China’s kids have a huge appetite for reading, survey shows
A new survey about the reading behavior of young people in China was recently released at the third edition of the China Children’s Book Fair (CCBF).
Among the findings is the fact that people in China aged below 17 read much more than adults — since 2010, China’s adolescents aged between 14 and 17 read an average of 9.5 to 13.5 books every year, excluding textbooks, while children between the ages of nine and 13 read six to nine books a year.
The survey also revealed that, though the “reading taste” of China’s young people can still be improved, China’s publishing sector for young readers have grown by 10 percent every year in the past decade.
Thanks to the increased cultural exchanges between the East and West, outstanding new publications for children have been translated and published in China within a short time, while a growing group of authors in children’s literature is steadily being formed in China and is winning recognition from young readers.
While The Berestain Bears, a series of children’s books created by American authors and illustrators Stan and Jan Berenstain, is among the most popular books for Chinese children in the past year, China’s own authors such as Zheng Yuanjie, Yang Hongying and Qin Wenjun have been quickly rising the ranks. Others such as the Chinese author only known by his pen name Leon Image, have achieved great success with his series of original adventure books featuring a child detective and a dog named “Charlie IX”.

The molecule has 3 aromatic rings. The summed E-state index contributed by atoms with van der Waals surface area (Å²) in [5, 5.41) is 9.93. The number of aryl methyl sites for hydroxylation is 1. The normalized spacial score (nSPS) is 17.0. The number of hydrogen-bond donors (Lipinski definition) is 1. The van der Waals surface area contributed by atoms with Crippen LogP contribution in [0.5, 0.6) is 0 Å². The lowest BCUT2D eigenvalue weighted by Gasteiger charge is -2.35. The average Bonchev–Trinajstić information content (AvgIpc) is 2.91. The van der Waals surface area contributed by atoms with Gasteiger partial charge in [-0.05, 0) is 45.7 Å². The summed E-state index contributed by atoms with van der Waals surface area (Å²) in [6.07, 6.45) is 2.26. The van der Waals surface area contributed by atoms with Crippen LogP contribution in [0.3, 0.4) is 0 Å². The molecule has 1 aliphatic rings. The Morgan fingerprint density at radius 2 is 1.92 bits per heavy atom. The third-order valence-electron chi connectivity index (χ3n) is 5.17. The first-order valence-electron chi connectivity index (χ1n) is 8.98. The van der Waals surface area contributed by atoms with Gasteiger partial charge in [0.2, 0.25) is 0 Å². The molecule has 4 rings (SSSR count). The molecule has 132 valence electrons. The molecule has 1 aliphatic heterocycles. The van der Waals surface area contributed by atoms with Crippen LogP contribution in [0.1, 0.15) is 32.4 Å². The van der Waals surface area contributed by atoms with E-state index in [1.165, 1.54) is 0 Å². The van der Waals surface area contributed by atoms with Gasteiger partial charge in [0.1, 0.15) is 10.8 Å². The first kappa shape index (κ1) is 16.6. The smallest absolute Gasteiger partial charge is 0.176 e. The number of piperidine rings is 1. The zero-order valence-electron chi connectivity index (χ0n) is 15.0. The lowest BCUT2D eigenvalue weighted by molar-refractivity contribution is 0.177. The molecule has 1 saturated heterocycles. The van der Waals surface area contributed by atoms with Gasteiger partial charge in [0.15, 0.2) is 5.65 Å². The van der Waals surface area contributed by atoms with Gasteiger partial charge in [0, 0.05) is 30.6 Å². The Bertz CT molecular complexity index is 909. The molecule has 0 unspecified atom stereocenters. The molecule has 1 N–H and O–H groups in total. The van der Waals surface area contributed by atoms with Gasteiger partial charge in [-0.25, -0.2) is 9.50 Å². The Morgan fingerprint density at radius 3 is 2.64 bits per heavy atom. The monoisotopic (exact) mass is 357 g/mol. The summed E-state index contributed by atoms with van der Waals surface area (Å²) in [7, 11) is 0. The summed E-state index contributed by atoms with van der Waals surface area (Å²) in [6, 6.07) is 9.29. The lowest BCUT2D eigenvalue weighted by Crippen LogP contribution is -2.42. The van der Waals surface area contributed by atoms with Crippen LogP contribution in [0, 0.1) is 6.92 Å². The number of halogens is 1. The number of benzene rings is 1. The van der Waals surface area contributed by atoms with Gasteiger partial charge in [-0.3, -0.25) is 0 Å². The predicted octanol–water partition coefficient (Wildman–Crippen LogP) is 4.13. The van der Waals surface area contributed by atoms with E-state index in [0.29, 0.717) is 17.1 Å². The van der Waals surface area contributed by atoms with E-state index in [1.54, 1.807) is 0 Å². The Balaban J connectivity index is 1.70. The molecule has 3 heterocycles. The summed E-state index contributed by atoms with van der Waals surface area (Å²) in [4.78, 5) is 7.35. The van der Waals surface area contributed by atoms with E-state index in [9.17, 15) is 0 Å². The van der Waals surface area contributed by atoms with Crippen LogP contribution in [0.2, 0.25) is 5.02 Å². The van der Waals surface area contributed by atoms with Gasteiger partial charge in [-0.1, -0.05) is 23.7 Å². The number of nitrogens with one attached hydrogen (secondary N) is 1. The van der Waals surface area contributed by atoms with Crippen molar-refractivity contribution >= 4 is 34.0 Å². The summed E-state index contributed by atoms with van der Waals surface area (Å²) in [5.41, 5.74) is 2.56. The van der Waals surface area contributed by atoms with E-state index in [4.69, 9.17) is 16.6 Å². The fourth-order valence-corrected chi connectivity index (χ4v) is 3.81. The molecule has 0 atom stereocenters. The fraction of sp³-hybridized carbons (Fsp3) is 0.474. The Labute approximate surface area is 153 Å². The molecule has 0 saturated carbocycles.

The survey also indicated that between 3 to 8 million children will be born every year now that the Chinese government has decided to allow all couples to bear two children, and this in turn translates to “a larger consumers market” for children’s books.
In this digital age, children’s reading platforms have expanded to include audio books as well, and start-up web companies such as iDaddy.cn are steadily drawing paid users. According to iDaddy.cn, the demand for stories in English has continued to grow, and this has encouraged the company to “make big steps” in buying more content from abroad, said Lu Ying, the marketing director of the company.
People aged below 17 read much more than adults. Since 2010, China’s adolescents aged between 14 and 17 read an average of 9.5 to 13.5 books every year, while children between the ages of nine and 13 read six to nine books a year.” Survey results on how much Chinese children read
The demand for children's books will continue to grow now that the Chinese government has decided to allow all couples to have two children.